It’s getting harder and harder to invent the iPhone Killer. Even for Apple.
The one truly huge, magnificent, radical idea of the iPhone, back when it was introduced in 2007, was to get rid of buttons. Make the whole phone a black rectangular touch screen.
By now, every company and its brother has done that. Everybody’s added voice recognition, GPS, and navigation.
So now what? How do you distinguish your phone from the more than 4,000 other touch-screen phones? (That’s not a joke. There have actually been 3,997 different Android phone models so far. And six iPhones and a motley assortment of Windows and touch-screen BlackBerry phones.)
With much fanfare, Google proudly presents its answer: the Moto X.
This phone ($200 with contract, 5.1-by-2.6-by-0.4 inches) is the first that Motorola has produced since Google bought it a year ago for $12.5 billion.
By looking at it, you’d never guess that this is the Android phone that Motorola hopes will change everything. Its curved back is plasticky, not classy metal. Its comfortable 4.7-inch screen looks great, but it isn’t as big or sharp as the Samsung Galaxy S4 and the HTC One. The phone is plenty fast, but its processor isn’t the latest and greatest.
But the Moto X does offer five features that no phone has offered before.
Feature 1: You can design your own color scheme. You’re offered a choice of 18 colors for the back panel, black or white for the front, and seven colors for the accents.
Moto X in white unveiled today by Motorola, a Google company. Designed by you, responds to you and assembled in the USA.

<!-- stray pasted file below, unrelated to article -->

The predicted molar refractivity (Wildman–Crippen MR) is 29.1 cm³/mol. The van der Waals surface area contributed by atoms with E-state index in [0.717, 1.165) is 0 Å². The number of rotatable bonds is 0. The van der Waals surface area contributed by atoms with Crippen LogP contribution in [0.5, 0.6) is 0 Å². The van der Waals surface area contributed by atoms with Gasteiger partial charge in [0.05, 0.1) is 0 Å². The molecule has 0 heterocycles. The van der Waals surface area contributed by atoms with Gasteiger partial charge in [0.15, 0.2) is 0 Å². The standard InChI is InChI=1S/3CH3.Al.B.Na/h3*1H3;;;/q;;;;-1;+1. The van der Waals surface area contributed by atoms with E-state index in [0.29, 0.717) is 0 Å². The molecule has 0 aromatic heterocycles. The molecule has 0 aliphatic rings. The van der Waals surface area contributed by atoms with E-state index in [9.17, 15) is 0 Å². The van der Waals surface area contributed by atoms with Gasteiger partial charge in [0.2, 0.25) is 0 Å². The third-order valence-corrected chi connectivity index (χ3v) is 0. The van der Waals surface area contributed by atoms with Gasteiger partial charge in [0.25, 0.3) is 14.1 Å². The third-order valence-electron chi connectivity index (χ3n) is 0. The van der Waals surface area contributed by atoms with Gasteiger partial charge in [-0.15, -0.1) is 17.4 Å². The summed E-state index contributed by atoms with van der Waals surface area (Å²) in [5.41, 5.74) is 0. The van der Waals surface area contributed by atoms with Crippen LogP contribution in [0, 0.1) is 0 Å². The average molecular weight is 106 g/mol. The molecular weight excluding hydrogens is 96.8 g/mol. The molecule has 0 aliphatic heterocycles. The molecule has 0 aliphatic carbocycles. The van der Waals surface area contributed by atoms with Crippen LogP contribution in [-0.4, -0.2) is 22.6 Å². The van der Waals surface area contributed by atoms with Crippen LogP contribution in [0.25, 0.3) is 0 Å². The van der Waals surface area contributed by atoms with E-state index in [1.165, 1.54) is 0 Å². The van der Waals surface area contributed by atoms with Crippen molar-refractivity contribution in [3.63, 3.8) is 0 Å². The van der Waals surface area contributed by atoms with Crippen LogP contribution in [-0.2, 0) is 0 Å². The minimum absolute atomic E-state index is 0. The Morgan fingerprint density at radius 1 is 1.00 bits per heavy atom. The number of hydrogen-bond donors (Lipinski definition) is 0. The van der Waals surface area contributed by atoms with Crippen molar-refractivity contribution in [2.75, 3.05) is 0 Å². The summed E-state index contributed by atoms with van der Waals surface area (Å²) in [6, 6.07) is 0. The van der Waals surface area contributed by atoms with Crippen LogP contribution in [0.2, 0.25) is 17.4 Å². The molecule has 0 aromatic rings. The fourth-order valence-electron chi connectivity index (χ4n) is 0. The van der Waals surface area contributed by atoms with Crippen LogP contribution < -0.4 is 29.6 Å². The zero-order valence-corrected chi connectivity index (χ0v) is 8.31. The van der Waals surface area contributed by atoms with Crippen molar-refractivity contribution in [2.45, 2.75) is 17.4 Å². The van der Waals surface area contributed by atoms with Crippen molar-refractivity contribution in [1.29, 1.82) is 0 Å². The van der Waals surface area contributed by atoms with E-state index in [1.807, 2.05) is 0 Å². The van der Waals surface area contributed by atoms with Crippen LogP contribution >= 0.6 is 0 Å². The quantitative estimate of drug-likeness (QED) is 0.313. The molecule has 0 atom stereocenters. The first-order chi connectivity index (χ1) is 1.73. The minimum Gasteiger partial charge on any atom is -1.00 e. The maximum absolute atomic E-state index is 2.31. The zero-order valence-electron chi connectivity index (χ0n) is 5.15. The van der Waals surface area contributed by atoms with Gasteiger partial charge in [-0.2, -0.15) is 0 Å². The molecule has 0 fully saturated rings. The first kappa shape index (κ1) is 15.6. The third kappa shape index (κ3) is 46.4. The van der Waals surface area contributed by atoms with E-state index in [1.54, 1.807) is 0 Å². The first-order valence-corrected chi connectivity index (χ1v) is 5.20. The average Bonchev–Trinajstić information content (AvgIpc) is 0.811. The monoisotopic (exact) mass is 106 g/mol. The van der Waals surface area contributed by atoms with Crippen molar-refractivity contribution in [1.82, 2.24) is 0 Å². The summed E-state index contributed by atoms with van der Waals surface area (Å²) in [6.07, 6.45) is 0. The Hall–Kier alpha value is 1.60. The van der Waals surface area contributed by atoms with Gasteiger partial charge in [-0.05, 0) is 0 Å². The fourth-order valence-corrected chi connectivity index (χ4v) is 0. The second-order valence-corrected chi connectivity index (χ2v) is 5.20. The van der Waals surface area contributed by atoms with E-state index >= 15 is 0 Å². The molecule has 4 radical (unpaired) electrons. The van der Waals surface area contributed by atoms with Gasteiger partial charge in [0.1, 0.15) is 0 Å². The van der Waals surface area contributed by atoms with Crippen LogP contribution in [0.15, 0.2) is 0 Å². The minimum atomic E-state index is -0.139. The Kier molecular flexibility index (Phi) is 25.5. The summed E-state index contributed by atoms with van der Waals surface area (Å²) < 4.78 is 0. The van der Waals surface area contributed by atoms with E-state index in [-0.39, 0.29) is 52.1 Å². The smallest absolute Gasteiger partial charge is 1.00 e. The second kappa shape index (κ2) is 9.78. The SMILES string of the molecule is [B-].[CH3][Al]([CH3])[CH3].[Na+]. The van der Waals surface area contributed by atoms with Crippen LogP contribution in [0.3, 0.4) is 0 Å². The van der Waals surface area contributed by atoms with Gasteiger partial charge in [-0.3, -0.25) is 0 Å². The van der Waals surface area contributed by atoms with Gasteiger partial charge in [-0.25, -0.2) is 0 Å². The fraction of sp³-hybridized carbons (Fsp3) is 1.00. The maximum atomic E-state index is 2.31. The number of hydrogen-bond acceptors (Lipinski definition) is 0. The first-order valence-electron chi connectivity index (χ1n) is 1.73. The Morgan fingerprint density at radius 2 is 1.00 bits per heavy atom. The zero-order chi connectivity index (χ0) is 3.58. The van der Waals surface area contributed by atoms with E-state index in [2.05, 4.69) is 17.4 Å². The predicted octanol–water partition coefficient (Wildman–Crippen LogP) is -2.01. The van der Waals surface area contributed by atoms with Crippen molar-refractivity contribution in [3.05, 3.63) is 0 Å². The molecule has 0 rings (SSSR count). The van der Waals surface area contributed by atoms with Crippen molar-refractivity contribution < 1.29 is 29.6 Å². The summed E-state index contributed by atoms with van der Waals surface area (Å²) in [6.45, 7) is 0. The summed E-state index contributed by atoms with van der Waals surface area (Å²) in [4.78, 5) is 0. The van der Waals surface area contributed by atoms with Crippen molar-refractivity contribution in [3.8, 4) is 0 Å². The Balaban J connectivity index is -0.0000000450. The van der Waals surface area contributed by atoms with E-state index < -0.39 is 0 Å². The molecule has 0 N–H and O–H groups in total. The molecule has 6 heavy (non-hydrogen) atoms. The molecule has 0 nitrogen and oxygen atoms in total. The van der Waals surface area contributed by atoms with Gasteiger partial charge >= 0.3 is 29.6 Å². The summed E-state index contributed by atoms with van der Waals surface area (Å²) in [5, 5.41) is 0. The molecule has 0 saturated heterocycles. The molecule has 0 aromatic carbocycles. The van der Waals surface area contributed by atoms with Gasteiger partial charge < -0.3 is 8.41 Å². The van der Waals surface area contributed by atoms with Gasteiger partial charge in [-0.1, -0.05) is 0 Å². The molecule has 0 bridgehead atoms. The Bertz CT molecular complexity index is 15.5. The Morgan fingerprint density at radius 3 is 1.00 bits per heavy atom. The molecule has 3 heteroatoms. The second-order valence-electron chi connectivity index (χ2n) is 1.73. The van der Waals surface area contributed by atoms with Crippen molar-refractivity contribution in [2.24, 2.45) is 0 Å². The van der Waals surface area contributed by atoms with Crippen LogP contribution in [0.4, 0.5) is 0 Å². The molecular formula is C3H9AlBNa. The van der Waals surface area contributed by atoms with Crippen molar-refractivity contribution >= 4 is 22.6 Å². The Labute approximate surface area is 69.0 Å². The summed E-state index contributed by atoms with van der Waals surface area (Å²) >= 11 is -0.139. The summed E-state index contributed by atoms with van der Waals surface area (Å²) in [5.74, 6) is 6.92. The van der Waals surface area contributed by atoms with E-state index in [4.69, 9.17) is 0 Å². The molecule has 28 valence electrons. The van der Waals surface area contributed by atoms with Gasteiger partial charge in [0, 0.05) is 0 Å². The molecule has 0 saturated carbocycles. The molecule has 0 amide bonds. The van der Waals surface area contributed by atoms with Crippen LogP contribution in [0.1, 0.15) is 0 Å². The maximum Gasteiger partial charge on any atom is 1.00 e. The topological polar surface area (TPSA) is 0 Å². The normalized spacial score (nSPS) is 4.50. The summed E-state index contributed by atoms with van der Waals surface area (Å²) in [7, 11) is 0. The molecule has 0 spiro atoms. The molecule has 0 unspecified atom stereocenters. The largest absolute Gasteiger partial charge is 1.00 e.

You get your customized phone within four days, courtesy of Feature 2: it’s assembled right here in these United States. The components are still made in Asia, but they’re put together in Texas.
Feature 3 is the most useful: touchless mode. As with Siri on the iPhone, you can command the phone to dial a number, send a text, open an app, set your alarm, look up a fact on the Web, and so on.
But unlike Siri, you don’t hold down a button to speak. The phone is always listening, even when it’s in your car’s cup holder.
It works remarkably well, as long as you precede your command with the salutation, “OK, Google Now.”
This truly inspired idea is a leap forward in both safety and convenience. It owes its success to a special chip that does nothing but listen all day long.
The Moto X comes with superb situational awareness. If you turn on the Assist feature, the phone changes modes according to the time and place: Driving, Meeting, and Sleeping.
In Driving mode, the phone detects that you’re in motion. It starts reading new text messages aloud, routing calls to the speakerphone.
In Meeting mode, the phone knows when you’re in a meeting or at a show by consulting your calendar.
Sleeping mode, as the name implies, mutes the phone during bedtime hours that you specify.
Feature 4: Motorola observed that many people wake their phones many times a day just to check the time or missed messages. The Moto X displays this information briefly — the time and an icon for a missed event — every time you move it. You don’t have to press a button; just pull it from your pocket or lift it from the desk.
If that screen shows an icon (text, email or call, for example), you can hold down your finger on it to view the details.
Feature 5: You can fire up the Camera app by twitching your wrist a couple of times, as though trying to dislodge a mosquito; it works whether the phone is on or off.
Unfortunately, the Moto X’s five breakthroughs don’t exactly shake the earth. It’s a fine phone, but it has to compete with the deeply satisfying beauty (and superior speakers) of the HTC One, the seething power (and superior screen) of the Galaxy S4, and the infinite app-and-accessory ecosystem (and superior voice control) of the iPhone.